Sunday, 28 December 2014

Bad boy blues on Coronation Street

Guest blog post from Corrie fan and long-time reader of the Coronation Street Blog, Alistair Geddes.
(This post was originally posted on the Coronation Street Blog November 2014, reposted to this blog with permission.)

The news that Callum Logan, wonderfully portrayed by Sean Ward, is to become a regular character, initially made me very happy.  I enjoyed his performance and he has a real screen presence.  His chemistry with Paula Lane is undeniable and his air of menace is reminiscent of Jez Quigley, who met his maker at the hands of Jim McDonald, so he did.  Quigley had few redeeming features and although he was not a fully rounded character, he was entertaining to watch.

My hopes for Callum are that he will be well used and wreak havoc in the Platt clan.  (I foresee a romance with, the soon to return, Sarah Louise.)  Given his history with Kylie and being Max’s biological father, there is a goldmine of stories to be unearthed.

However, my, not inconsiderable, gut instinct tells me that Callum will be watered down and end up like other bad boys of the past.

Steve, who was once a gold-digging, small time criminal dabbling in drugs and stolen goods, has ended up as a successful businessman, emasculated and henpecked by all of the women in his life – No wonder he’s depressed.

Gary Windass had the chance to be a real badass, but has softened to the point where he is unrecognisable.  (Possibly all the punch-ups in his past have tenderised him like a steak.)  When he first appeared, he was like what would have happened to Chucky, had he grown up.  Now he’s more like a cabbage patch doll.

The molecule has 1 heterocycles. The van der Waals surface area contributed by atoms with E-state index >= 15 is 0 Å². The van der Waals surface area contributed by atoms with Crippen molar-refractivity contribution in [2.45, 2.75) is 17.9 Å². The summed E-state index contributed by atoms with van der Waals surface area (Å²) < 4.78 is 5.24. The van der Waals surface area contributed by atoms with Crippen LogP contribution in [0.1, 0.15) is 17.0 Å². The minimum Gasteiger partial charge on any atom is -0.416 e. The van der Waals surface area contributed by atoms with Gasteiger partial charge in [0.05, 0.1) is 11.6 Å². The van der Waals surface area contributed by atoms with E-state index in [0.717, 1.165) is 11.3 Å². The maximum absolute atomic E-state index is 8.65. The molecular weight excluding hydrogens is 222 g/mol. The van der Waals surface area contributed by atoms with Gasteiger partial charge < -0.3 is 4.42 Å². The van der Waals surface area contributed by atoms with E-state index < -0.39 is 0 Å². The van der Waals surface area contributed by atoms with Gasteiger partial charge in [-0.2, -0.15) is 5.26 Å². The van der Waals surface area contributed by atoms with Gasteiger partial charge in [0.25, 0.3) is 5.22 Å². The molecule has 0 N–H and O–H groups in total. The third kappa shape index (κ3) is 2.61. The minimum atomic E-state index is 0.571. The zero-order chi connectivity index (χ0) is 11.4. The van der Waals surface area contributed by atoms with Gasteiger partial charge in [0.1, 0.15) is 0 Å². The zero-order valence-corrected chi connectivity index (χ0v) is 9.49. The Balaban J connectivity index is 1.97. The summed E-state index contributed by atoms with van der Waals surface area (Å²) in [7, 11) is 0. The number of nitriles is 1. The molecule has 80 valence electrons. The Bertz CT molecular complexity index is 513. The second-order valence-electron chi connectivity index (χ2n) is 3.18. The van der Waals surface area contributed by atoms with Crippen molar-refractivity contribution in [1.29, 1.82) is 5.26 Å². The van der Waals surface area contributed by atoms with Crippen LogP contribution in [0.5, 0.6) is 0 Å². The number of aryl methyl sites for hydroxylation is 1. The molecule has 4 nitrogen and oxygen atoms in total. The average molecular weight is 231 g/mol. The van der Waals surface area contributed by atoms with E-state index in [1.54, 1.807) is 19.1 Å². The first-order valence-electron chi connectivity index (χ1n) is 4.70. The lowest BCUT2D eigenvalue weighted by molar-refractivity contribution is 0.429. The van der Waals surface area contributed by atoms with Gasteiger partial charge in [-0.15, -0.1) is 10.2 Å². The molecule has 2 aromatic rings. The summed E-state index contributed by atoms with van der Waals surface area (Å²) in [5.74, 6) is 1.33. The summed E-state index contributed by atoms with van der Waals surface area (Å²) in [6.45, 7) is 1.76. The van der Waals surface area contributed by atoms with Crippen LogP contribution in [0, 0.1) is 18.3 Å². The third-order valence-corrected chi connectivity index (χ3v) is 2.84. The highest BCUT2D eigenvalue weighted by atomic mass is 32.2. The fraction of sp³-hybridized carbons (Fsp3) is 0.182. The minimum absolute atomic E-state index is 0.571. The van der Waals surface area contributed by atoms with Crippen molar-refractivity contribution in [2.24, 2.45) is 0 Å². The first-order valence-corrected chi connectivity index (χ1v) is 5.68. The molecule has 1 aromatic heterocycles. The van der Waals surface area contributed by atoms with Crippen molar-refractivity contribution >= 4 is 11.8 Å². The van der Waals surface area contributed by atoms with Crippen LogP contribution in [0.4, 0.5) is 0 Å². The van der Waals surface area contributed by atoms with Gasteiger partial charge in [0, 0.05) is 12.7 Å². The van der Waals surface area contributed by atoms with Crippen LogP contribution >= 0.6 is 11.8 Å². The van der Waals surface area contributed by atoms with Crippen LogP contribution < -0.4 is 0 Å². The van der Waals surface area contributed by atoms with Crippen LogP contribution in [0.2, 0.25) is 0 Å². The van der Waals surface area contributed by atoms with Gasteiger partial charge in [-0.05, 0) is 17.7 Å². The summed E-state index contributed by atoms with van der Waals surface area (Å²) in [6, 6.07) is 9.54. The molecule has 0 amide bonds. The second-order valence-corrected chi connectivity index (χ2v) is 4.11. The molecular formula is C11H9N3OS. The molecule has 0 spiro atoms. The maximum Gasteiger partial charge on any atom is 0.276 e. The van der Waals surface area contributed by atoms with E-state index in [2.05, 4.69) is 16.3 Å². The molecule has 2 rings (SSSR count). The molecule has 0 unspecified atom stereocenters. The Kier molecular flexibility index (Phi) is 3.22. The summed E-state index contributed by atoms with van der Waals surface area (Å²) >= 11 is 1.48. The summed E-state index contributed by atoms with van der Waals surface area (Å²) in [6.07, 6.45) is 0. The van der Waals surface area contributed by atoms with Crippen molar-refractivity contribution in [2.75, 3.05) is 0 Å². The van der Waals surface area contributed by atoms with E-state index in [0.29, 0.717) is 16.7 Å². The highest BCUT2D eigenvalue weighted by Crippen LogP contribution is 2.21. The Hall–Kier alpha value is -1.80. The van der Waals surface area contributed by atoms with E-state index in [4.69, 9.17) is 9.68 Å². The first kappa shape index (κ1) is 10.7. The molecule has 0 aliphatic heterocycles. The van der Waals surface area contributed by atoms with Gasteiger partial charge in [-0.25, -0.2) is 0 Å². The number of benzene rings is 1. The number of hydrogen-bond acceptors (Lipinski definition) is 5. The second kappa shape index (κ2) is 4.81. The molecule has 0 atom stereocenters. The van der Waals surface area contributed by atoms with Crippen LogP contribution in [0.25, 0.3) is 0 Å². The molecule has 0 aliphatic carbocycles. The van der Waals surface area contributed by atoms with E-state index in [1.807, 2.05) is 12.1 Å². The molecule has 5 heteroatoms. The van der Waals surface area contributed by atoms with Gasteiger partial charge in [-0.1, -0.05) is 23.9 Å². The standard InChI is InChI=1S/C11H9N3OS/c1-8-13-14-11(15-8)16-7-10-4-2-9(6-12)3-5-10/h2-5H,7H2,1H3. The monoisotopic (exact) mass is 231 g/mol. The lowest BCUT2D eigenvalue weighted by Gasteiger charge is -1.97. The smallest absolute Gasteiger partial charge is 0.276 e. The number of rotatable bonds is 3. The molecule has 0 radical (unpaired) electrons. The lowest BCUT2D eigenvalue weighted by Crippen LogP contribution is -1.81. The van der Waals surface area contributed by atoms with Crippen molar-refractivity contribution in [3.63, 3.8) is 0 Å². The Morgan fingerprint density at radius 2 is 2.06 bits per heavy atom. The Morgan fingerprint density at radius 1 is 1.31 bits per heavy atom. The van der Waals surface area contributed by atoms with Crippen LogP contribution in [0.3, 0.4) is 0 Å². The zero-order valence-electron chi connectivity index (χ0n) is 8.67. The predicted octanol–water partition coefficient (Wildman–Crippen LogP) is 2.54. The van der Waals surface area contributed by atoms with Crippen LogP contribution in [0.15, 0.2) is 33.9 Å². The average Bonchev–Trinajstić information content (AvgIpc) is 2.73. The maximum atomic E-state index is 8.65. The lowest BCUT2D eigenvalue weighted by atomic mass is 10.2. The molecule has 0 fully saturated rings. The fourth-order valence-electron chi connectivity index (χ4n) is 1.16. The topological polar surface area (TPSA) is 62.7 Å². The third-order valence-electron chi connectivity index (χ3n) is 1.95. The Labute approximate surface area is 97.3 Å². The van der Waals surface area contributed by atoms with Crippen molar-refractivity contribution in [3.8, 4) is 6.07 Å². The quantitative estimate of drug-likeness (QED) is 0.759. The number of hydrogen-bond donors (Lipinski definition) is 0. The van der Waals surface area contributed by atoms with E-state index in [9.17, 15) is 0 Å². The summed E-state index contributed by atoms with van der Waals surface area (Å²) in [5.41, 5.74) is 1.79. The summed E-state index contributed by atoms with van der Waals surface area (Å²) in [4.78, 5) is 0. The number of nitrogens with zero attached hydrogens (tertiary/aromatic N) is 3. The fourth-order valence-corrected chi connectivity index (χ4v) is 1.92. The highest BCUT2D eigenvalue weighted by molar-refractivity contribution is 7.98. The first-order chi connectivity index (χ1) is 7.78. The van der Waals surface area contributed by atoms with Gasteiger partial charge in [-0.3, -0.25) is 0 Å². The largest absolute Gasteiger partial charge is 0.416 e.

It could be argued that my two examples have shown character growth and development by turning their backs on their old lives, but do leopards really change their spots?  Most of the bad-boys that I have known have turned into bad men and still spend their lives lurching between the pub and the police station.

I know that in soap operas, characters change personalities to suit the whims of the storyliners and producers, but it would be nice to have a bit of consistency. 

After all. Emily has remained true to the character that was introduced nearly 54 years ago. 

I look forward to Callum’s extended stint, but fear that a year or so down the line, he will be a fine, upstanding member of the Weatherfield community, living and working within spitting distance of Coronation Street.

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